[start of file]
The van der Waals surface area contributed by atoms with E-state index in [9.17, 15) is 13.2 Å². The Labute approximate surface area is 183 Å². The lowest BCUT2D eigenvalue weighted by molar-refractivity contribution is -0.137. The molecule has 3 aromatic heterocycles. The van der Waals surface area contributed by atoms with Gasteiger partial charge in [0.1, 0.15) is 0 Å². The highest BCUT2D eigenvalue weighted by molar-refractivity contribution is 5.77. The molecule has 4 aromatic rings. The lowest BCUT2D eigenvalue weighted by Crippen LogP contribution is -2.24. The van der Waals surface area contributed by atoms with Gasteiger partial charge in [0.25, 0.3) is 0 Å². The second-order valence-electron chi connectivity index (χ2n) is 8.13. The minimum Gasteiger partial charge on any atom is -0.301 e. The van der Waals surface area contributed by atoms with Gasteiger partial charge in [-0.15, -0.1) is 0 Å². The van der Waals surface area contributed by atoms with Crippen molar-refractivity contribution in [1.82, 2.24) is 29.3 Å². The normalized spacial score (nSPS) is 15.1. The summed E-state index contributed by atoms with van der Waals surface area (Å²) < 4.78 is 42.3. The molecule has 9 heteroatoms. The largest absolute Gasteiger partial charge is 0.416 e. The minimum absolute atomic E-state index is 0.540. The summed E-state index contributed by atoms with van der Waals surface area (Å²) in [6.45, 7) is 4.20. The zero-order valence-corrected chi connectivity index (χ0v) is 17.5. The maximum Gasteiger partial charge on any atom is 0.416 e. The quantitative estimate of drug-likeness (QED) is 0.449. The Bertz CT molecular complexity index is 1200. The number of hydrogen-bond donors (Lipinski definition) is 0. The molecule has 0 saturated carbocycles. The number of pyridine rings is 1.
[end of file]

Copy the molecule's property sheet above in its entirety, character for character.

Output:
The van der Waals surface area contributed by atoms with E-state index in [9.17, 15) is 13.2 Å². The Labute approximate surface area is 183 Å². The lowest BCUT2D eigenvalue weighted by molar-refractivity contribution is -0.137. The molecule has 3 aromatic heterocycles. The van der Waals surface area contributed by atoms with Gasteiger partial charge in [0.1, 0.15) is 0 Å². The highest BCUT2D eigenvalue weighted by molar-refractivity contribution is 5.77. The molecule has 4 aromatic rings. The lowest BCUT2D eigenvalue weighted by Crippen LogP contribution is -2.24. The van der Waals surface area contributed by atoms with Gasteiger partial charge in [0.25, 0.3) is 0 Å². The second-order valence-electron chi connectivity index (χ2n) is 8.13. The minimum Gasteiger partial charge on any atom is -0.301 e. The van der Waals surface area contributed by atoms with Gasteiger partial charge in [-0.15, -0.1) is 0 Å². The van der Waals surface area contributed by atoms with Crippen molar-refractivity contribution in [1.82, 2.24) is 29.3 Å². The normalized spacial score (nSPS) is 15.1. The summed E-state index contributed by atoms with van der Waals surface area (Å²) < 4.78 is 42.3. The molecule has 9 heteroatoms. The largest absolute Gasteiger partial charge is 0.416 e. The minimum absolute atomic E-state index is 0.540. The summed E-state index contributed by atoms with van der Waals surface area (Å²) in [6.45, 7) is 4.20. The zero-order valence-corrected chi connectivity index (χ0v) is 17.5. The maximum Gasteiger partial charge on any atom is 0.416 e. The quantitative estimate of drug-likeness (QED) is 0.449. The Bertz CT molecular complexity index is 1200. The number of hydrogen-bond donors (Lipinski definition) is 0. The molecule has 0 saturated carbocycles. The number of pyridine rings is 1.